6) CO2 "fertilization" seems best suited to plant only tanks. Super-saturating water with CO2 quickly and significantly alters water chemistry. It acidifies water but before you think, "that's a good thing as so many fish like slightly acid water" know that the way it does so is akin to using vinegar or other acid in a futile attempt to turn alkaline tap water into something discus will like. Rapid ph fluctuation ensues as plants alternate between their "light" and "dark" phases the first of which consumes CO2 with the latter actually producing a bit in addition to O2. Were this the only effect on water chemistry it wouldn't be much of a deal for most fish but there's another BIG problem. The additional carbon dioxide literally squeezes out oxygen which is even more of a problem for tropical fish as the warmer the water the less oxygen it can hold. Without extremely careful control of both quantity (thus the "bubble counters") and timing to stop the "fertilization" when the chlorophyll is in the "dark" phase fish become oxygen starved.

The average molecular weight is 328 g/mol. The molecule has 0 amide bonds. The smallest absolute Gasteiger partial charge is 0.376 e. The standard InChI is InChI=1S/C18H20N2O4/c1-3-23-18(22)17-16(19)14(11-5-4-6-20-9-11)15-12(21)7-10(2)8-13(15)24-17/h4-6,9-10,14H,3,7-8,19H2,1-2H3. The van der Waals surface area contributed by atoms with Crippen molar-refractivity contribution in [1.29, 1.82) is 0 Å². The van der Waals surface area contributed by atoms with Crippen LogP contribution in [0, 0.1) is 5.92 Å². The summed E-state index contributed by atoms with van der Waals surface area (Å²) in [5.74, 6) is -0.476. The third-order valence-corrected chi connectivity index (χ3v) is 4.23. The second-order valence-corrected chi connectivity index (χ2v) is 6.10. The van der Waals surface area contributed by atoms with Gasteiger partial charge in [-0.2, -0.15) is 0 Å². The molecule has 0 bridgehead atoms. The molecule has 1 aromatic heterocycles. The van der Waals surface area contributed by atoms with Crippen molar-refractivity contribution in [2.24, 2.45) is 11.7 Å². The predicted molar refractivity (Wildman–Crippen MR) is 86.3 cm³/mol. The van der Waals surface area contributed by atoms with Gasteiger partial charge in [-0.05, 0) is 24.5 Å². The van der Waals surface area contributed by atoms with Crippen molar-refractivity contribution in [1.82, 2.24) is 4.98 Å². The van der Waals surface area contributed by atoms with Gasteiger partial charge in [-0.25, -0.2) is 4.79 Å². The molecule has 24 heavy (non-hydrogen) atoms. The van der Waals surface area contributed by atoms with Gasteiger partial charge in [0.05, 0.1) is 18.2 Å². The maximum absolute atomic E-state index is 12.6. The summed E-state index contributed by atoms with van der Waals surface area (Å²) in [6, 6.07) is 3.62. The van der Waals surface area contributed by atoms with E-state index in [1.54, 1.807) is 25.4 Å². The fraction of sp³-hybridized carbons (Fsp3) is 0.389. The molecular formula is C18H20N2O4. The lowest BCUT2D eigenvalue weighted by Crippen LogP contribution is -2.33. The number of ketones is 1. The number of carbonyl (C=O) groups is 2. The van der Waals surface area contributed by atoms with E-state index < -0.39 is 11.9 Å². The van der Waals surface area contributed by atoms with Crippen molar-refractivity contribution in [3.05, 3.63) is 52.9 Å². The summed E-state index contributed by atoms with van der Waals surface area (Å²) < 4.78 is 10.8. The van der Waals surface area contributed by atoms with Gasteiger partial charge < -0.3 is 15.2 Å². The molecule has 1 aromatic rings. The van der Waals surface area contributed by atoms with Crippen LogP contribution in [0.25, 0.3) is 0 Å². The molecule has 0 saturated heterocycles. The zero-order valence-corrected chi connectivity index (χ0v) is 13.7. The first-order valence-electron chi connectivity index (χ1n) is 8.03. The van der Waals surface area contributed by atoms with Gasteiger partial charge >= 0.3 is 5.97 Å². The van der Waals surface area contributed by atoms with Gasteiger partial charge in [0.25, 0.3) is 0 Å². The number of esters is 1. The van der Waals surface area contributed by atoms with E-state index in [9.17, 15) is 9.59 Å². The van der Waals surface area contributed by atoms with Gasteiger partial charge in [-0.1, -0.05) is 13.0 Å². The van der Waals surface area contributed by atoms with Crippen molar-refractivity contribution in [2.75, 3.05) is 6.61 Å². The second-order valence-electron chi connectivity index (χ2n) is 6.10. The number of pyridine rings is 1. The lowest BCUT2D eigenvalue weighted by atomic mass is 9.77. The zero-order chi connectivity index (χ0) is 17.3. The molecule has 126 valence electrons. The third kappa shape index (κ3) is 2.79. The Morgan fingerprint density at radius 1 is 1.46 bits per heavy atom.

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Old 04-11-2021, 08:50 AM   #14
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Thank you so much for your detailed information.
I am sure this will be helpful to others also!
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Old 04-11-2021, 09:12 AM   #15
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Think about attaching Java or Anubias to some nice looking rocks. I’ve attached them with super glue and the cascading roots are a good look.
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Old 04-11-2021, 11:33 AM   #16
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Not to sound dumb but I assume only part of the roots get glued?
Also, once glued how does the plant "spread"?
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Old 04-11-2021, 12:15 PM   #17
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I used to glue java fern to rocks. Just glue the rhyzome and roots. It will grow and spread just fine. The rhyzome will grow longer and shoot new leaves. Check that the glue is cyanoacrylate, most superglues, if not all, are cyanoacrylate but best to check.
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Old 04-11-2021, 12:21 PM   #18
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Glue the rhizome. Some will get on the roots. The plant continues to grow from the rhizome. Just clear any material from the rhizome first, Pat it dry along with the area of the rock, hold it there for a couple of minutes, and you’re good to go. Use Super Glue Gel. You’ll find lots of UTube videos on it. Trust me, it’s easy.